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Ned Kelly (2004)

Reviewed By David Cornelius
Posted 02/25/05 16:04:03

"A solid Aussie Western, if by 'solid Aussie Western' you mean 'total bore.'"
1 stars (Sucks)

If you’re making a movie, it’s often good to a) make it interesting and b) make it visible. “Ned Kelly” suggests that not only do you not need anything of interest to watch, but you don’t even need to see it at all. Just because film is a visual medium doesn’t mean we should be able to see anything, right?

Good gravy, what this movie needs is a capable lighting crew. The film spends a good ninety percent of its running time bathed in shadows and night so glum that it leaves the story mostly incomprehensible. This is not an artistic tactic borrowed from movies like “Wait Until Dark,” either; in “Ned Kelly,” these are scenes we’re meant to see but can’t due to bad camera and lighting choices. At one point, one character tells another to extinguish the only light in the room, sending the picture from mostly unwatchable to completely unwatchable.

Anyway. The movie’s big problem isn’t the visibility thing but the interest thing. In a word, this movie is ass-dull. A reworking of the legend of Australia’s most famous rebel outlaw, the film (adapted by first time screenwriter John M. McDonagh from Robert Drewe’s book “Our Sunshine” and directed by Gregor Jordan of “Buffalo Soldiers” fame) is a colossal bore, seeming barely engaged in its own story. The movie plods from scene to scene with a feeling of “well, here’s the next point in Ned’s life, and I guess we’ll show it.”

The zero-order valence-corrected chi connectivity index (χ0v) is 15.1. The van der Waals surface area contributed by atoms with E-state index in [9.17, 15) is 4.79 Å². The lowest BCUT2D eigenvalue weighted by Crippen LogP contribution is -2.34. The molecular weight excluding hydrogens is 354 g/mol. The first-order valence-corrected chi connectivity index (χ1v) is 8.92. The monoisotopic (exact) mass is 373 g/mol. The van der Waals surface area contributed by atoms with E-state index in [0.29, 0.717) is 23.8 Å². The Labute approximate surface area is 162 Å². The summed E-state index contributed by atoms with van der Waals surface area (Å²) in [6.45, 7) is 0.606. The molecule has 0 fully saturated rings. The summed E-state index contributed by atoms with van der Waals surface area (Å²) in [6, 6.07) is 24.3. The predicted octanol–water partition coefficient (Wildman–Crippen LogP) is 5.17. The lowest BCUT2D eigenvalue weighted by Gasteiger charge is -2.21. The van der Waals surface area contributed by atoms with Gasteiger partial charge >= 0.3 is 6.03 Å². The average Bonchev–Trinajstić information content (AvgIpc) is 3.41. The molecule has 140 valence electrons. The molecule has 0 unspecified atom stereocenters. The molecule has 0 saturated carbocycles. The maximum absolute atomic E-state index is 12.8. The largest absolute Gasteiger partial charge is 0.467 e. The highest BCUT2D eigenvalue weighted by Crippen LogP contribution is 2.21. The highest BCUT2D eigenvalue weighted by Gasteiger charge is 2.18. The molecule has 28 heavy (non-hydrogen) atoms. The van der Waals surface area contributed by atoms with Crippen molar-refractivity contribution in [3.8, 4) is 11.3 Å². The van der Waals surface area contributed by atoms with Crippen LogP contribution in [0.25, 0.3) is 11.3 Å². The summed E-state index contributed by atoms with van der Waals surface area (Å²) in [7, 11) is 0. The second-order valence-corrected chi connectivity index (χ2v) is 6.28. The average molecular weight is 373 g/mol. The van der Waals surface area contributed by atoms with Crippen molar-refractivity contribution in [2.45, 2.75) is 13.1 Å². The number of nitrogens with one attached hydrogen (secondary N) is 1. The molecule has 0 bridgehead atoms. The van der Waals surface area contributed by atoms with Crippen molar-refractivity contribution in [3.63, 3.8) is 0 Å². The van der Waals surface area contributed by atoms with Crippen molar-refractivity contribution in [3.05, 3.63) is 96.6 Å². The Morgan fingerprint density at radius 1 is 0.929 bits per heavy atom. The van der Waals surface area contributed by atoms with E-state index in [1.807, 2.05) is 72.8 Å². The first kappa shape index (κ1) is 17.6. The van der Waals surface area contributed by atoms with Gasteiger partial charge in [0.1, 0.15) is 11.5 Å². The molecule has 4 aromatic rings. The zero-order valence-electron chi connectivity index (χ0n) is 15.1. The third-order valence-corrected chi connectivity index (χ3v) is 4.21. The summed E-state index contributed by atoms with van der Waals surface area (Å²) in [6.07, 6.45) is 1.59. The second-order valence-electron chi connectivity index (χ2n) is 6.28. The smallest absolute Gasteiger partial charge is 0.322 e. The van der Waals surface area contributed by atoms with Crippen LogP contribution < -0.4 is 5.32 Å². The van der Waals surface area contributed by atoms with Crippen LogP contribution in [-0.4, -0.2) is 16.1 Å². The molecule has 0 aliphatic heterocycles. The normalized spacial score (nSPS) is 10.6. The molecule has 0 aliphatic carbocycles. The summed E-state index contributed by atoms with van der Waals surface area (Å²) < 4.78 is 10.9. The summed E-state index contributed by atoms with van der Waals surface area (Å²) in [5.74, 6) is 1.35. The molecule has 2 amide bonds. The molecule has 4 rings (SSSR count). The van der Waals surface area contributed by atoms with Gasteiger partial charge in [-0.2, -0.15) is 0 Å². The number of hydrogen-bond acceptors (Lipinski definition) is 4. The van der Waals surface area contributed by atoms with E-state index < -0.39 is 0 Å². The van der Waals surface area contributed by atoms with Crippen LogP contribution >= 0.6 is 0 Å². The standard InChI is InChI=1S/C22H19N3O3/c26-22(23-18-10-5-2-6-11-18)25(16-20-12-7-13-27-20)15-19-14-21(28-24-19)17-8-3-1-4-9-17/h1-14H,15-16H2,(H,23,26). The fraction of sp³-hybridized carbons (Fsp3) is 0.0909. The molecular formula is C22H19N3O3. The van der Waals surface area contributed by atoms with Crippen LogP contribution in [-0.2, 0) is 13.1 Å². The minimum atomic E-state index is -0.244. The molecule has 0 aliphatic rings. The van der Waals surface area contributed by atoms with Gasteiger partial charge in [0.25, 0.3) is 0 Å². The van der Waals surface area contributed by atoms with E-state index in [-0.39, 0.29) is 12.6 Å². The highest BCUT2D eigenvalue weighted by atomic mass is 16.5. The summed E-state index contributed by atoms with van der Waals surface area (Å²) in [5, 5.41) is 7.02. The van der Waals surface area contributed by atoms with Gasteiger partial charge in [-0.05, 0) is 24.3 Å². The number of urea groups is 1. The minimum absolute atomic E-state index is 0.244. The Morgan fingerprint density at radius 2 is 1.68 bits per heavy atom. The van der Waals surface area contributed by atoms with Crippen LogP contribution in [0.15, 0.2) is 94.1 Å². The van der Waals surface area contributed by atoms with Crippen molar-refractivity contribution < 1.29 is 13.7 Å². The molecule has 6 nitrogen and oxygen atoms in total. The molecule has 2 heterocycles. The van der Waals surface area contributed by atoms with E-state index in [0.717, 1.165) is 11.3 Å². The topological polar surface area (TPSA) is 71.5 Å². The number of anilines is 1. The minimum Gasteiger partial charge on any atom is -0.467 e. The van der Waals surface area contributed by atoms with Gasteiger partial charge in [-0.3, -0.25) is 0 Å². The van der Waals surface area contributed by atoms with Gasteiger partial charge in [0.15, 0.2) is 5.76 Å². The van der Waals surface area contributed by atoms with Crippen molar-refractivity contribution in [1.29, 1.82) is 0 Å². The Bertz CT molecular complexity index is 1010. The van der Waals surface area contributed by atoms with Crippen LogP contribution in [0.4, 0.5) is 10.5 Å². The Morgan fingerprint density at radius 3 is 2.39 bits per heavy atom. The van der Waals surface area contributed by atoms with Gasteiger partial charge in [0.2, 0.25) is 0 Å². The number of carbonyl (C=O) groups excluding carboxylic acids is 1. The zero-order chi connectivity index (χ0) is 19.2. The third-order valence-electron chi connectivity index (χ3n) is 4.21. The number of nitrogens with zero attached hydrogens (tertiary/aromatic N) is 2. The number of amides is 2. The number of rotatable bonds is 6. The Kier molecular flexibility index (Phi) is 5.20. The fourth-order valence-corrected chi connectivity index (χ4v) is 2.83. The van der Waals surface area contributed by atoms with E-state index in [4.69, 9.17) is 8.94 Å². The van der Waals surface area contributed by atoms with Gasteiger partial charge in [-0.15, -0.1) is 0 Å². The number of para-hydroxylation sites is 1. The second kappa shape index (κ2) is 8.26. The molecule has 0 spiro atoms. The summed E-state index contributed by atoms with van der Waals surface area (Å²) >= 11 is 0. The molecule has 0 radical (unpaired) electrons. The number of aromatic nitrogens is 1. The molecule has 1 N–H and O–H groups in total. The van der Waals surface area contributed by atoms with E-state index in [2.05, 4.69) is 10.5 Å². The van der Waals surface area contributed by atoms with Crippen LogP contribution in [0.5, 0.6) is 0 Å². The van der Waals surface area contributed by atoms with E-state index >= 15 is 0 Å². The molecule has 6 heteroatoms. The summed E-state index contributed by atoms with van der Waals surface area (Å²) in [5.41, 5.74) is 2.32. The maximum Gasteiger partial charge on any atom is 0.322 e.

Not helping much is a dour turn by a miscast Heath Ledger in the title role. Ledger, complete with miserable Irish accent, gives us a brooding Kelly whose motives are too cloudy to bother revealing, apparently. Ledger’s going for quiet, pensive anger but comes out too blank, too bland. The character demands someone capable of greater depths; the performance we get here is nothing more than what we’d get from a “Young Guns” remake. He’s taken a national icon and removed a century’s worth of intrigue.

The script adds to the cloudiness, throwing us characters that have too little to do, like Rachel Griffith’s pointless extended cameo as a seduced wife or Orlando “Calrissian” Bloom’s role as the guy who stands next to Ned Kelly to, um... I dunno, stand there and look pretty, I guess. Even the main romance, between Kelly and Julia Cook (Naomi Watts), is rushed through without much feeling. And what of Hare (Geoffrey Rush), the cop hot on Kelly’s trail? This should have been a fascinating character; instead, it’s one that feels plunked in out of obligation to history.

Oh, and the final scene that features Kelly’s famous stand-off with an army of policemen? I realize that the whole Kelly-puts-a-bucket-on-his-head-as-a-helmet thing is historically accurate and a key part of the Kelly legend, but dude, it’s such a goofy sight that it completely ruins any somber effect the film was hoping to achieve. (With apologies to the good people of Australia, who admire Buckethead greatly.)

The best I can say about this film is that of all the stories told about Australia’s rogue hero, “Ned Kelly” is one of them. It is not watchable or enjoyable or even educational, but it exists, proving the enduring nature of Kelly as an icon - and of moviemakers as people who always miscast their movies in the hopes that a hot young star will win a few extra millions at the box office.

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